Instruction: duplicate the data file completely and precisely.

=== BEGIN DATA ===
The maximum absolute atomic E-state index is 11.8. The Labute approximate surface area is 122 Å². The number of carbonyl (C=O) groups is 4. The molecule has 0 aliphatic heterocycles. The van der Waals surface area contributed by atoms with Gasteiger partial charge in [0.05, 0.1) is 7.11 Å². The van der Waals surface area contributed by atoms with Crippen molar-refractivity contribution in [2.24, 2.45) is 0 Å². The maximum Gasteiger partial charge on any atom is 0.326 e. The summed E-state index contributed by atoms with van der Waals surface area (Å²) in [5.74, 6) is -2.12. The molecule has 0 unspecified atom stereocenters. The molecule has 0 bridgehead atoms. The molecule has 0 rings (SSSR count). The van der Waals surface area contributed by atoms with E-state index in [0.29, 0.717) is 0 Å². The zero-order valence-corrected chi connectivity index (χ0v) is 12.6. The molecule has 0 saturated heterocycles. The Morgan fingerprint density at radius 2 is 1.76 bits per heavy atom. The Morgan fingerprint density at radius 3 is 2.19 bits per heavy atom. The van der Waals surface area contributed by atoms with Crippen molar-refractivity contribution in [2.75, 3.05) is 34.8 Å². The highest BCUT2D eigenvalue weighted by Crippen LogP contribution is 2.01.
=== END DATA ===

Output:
The maximum absolute atomic E-state index is 11.8. The Labute approximate surface area is 122 Å². The number of carbonyl (C=O) groups is 4. The molecule has 0 aliphatic heterocycles. The van der Waals surface area contributed by atoms with Gasteiger partial charge in [0.05, 0.1) is 7.11 Å². The van der Waals surface area contributed by atoms with Crippen molar-refractivity contribution in [2.24, 2.45) is 0 Å². The maximum Gasteiger partial charge on any atom is 0.326 e. The summed E-state index contributed by atoms with van der Waals surface area (Å²) in [5.74, 6) is -2.12. The molecule has 0 unspecified atom stereocenters. The molecule has 0 bridgehead atoms. The molecule has 0 rings (SSSR count). The van der Waals surface area contributed by atoms with E-state index in [0.29, 0.717) is 0 Å². The zero-order valence-corrected chi connectivity index (χ0v) is 12.6. The molecule has 0 saturated heterocycles. The Morgan fingerprint density at radius 2 is 1.76 bits per heavy atom. The Morgan fingerprint density at radius 3 is 2.19 bits per heavy atom. The van der Waals surface area contributed by atoms with Crippen molar-refractivity contribution in [2.75, 3.05) is 34.8 Å². The highest BCUT2D eigenvalue weighted by Crippen LogP contribution is 2.01.